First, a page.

3. Ning communities

Getting traffic to your blog through Ning communities is a great way to get traffic to your blog, yet few bloggers use this method. I learned this formula from Kim Roach and it keeps on sending me traffic, even months after I use it.

Like blogging, a lot of people have a version of themselves or their business on Ning.com. You can create a portal in the form of yourusername.ning.com, which can also be a great way to get traffic to your blog.

All you need to do is help community members with their questions, and reference your blog if necessary. There is also a place where you can submit your blog posts for the whole community to see—another great traffic source. If you plan on doing this, you don’t necessarily need to write new posts: you can submit some of your old posts with a link back to your blog.

Not all Ning communities bring results. Some communities will send you zero visitors, while some will send you hundreds, so it’s important to be wise when choosing a community you want to join. I have discovered that what works is to make sure you join a Ning community that’s related to your niche, and has over 5000 members.

4. Free, no-catch ebooks

This is another powerful but underutilized tactic to get more traffic to your blog. I didn’t use this strategy until recently, but when I did, I got awesome results.

To use this technique, write as many free reports as you can. A report is a simple, seven-to-ten-page ebook. Make sure you embed links to your blog in the ebook, and encourage readers to visit your blog. Then, distribute the ebook to free ebook directories, post it to your favorite forums, ask other bloggers to help you share it, and do as much as you can to spread the word about it.

What has worked best for me is sharing it on my favorite Internet marketing forums, like Digital Point Forums. After utilizing this particular strategy, I saw a spike in my traffic: I got an additional 60-80 visitors per day for some days, and over 100 new blog subscribers.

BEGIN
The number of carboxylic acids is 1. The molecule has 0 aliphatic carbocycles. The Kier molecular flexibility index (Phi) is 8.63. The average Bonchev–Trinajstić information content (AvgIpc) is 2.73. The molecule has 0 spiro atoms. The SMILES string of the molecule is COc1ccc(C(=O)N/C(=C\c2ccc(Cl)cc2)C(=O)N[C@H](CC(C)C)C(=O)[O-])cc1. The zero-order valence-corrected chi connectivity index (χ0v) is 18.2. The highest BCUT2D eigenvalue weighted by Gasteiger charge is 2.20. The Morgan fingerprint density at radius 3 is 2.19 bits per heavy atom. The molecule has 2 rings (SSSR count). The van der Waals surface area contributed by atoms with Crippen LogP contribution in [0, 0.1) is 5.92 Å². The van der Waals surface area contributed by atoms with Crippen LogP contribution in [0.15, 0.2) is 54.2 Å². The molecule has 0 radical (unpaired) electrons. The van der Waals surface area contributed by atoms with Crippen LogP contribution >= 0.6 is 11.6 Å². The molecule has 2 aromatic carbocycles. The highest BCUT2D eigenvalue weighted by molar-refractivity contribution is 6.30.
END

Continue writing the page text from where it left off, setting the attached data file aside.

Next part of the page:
5. Content syndication

I’ve noticed that a lot of people are not using this particular strategy, but it can be highly effective to syndicate your blog content to big online portals in your niche. Most of these portals are visited by countless people every day, and syndicating with them will go a long way to give your blog a traffic boost.

Great examples of some of the best content syndication sites I’ve found are Alltop and The Daily Brainstorm.

6. Blogging collaboration

It pains me to see that this particular traffic strategy is not better utilized. In 2010 I collaborated with a lot of well-known and respected bloggers to give my readers some entrepreneurial advice.

I was able to work with 24 successful online entrepreneurs, who contributed to the post, and shared it with their Twitter followers and Facebook fans when it went live. This sent me double my usual number of daily visitors and, eventually, more subscribers and followers. It is also one of the most shared posts on my blog.

Collaboration is a great tool and every wise blogger will use it sometime. Try to get some of the top bloggers in your niche to contribute to your blog; once the contribution is live, encourage them to share it.

7. Online podcasts

This is another great and underutilized way to get traffic to your blog. Pat Flynn from Smart Passive Income is very popular for his podcasts, and has been able to build a successful blog based on this and other methods.

While the podcasting technology is not new, very few people utilize it. Yet you can get more eyeballs to your content by creating a great and informative podcast relating to your blog. Submit it to the iTunes podcast directory and as more and more people search for podcasts relating to your topic area, they will end up discovering yours and, if it’s good, might end up visiting your blog.

8. Online groups

This particular approach is almost as old as some of the biggest websites on the Internet, so I’m amazed to see that very few people use it. I didn’t realize the power of this tactic until the day I woke up to see a spike in my website traffic generated by a LinkedIn group.